Sixth Grade

I’ve never taught sixth grade before. So far, I love it. Yes, they are hormotional, as we call it. They are obsessed with each other, and their clothes, and who likes who. They smell like a combination of stale sweat and cheap, alcohol based perfume and cologne. But they are able to have deep, meaningful discussions far beyond what younger kids can do. We talk about global warming, what defines a civilization, social justice, and debate whether math is invented or discovered. They are deep thinkers and social creatures. I’m so glad to spend my days with them.

They are on the cusp of childhood and the teenage years, holding on desperately while they also push away. I get to watch them become the people they will be- and help them along the way. This mix makes for some poignant , sometimes heartbreaking moments. I’ve watched friendships that are nearly a decade old fall apart, see kids realize their parents flaws, and helped them confront things like racism and terrorism.

But of course, there is also humor.

A few weeks ago at recess, I had two interactions that sum up sixth grade to me.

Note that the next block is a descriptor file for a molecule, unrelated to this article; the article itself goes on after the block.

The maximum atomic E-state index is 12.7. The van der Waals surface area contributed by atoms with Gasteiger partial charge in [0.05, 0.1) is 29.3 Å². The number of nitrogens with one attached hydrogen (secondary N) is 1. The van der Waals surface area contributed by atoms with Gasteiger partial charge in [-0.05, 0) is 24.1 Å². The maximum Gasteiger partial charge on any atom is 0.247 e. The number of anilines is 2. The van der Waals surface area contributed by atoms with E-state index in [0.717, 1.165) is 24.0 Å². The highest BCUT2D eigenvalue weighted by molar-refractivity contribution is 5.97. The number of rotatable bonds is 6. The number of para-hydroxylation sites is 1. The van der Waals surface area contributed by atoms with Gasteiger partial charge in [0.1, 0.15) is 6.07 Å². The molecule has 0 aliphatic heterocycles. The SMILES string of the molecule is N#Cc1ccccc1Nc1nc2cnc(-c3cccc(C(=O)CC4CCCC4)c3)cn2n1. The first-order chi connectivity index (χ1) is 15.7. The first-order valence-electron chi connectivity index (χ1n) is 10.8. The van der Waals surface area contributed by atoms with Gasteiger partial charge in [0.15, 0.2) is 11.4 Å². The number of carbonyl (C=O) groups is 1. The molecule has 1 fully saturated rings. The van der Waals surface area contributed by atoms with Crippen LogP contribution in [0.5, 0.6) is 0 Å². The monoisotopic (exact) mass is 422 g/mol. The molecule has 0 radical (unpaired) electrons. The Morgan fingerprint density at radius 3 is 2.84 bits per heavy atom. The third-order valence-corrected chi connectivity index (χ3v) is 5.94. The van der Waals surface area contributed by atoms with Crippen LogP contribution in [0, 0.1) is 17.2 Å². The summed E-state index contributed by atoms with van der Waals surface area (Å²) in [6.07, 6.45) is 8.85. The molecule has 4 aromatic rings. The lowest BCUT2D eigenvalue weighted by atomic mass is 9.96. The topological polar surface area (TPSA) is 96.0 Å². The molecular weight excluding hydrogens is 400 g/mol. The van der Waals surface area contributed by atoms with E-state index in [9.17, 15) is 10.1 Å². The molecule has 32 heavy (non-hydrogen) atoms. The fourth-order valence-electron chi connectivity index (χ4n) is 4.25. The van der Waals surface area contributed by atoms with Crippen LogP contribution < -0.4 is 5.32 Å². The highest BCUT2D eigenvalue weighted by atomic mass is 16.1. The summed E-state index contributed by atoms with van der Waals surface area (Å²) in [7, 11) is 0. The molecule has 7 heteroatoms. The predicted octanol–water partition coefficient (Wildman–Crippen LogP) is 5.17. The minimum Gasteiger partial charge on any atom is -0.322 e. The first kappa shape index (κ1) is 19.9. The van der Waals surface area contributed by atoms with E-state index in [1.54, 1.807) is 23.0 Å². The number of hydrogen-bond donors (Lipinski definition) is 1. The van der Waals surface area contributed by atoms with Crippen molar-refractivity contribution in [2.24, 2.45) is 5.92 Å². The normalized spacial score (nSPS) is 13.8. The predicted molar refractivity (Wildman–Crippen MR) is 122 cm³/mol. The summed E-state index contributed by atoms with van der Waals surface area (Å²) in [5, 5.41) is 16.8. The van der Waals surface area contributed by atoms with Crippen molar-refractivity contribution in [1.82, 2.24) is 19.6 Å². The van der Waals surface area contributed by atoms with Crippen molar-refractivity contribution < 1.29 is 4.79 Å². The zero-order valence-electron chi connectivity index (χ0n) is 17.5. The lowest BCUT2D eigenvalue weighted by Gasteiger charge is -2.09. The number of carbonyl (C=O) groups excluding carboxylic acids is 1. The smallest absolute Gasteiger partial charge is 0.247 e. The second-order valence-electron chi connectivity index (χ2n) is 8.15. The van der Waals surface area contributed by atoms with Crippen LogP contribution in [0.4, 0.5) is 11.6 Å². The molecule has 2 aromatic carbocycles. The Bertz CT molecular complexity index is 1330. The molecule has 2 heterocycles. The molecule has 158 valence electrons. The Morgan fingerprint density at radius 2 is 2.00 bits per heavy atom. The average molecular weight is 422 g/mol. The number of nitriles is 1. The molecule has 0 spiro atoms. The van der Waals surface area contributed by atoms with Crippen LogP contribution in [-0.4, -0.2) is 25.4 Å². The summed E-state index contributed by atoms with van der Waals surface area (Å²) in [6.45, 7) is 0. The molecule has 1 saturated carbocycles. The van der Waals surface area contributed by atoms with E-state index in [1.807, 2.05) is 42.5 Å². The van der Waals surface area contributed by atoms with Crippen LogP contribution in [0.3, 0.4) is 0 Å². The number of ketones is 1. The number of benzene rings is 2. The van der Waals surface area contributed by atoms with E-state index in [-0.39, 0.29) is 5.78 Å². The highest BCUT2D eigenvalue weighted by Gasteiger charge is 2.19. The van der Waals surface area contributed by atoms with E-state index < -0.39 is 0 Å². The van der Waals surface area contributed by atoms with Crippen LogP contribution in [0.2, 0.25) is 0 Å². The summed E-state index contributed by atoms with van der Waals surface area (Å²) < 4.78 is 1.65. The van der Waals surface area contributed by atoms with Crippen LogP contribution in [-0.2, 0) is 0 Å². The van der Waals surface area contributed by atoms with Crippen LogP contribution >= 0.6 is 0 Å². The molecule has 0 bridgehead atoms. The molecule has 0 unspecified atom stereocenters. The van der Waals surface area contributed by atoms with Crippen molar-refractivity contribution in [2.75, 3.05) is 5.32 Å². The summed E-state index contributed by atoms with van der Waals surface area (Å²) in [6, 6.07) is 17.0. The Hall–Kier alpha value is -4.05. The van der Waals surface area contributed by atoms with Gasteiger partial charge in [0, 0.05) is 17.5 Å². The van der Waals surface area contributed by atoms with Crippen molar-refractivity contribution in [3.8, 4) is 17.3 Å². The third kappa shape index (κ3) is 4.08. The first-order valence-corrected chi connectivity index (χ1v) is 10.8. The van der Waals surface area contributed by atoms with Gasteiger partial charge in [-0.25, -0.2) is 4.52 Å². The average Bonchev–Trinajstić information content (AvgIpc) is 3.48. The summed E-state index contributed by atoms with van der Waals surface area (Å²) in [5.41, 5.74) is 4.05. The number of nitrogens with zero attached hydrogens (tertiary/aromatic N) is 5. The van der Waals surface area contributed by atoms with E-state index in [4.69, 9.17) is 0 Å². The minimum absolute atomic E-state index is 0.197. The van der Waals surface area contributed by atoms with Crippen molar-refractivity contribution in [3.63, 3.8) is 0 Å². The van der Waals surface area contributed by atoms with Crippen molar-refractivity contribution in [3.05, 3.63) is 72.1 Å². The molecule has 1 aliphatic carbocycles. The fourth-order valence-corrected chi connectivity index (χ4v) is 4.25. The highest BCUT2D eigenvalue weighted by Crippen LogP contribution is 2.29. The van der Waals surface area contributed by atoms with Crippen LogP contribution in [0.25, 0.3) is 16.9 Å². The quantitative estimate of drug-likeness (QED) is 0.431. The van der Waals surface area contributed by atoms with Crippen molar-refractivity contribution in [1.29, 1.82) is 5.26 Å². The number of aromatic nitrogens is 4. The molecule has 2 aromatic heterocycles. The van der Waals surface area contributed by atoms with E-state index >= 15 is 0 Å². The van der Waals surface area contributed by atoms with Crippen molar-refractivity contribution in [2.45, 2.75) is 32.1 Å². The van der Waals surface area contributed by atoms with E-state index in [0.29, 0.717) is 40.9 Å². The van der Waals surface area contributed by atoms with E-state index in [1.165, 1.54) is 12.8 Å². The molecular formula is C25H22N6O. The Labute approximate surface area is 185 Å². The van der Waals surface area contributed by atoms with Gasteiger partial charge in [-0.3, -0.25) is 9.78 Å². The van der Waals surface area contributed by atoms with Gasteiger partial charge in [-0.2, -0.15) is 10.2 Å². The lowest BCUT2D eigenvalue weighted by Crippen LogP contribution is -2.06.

One of my girls, Rosa, shyly asked me if I would go on the swings with her. “Of course!” I told her. “I love the swings!” We swung together, feet pointed to the sky, talking about how while you may never be too old to swing, our butts were definitely not the size of the little butts these particular swings were made for.

“OMG!” Another student yelled, running over to us. (She actually said this phonetically- oh-em-gee.) “Hashtag teacherontheswings!”

Will, one of the boys strolled over. “You guys are on the swings?” He said disdainfully. “Yeah.” Rosa said between pumps. “The swings are great!”

He raised an eyebrow. “Yeah, if you’re like, six.”

Just then, another girl walked over to us. “Will, want to go on the swings with me?” She asked, smiling at him

“Yeah, definitely. I love the swings.” He said with a totally straight face, and immediately followed her to the open swings. Rosa looked at me with a raised eyebrow. “Interesting.” She said.

 

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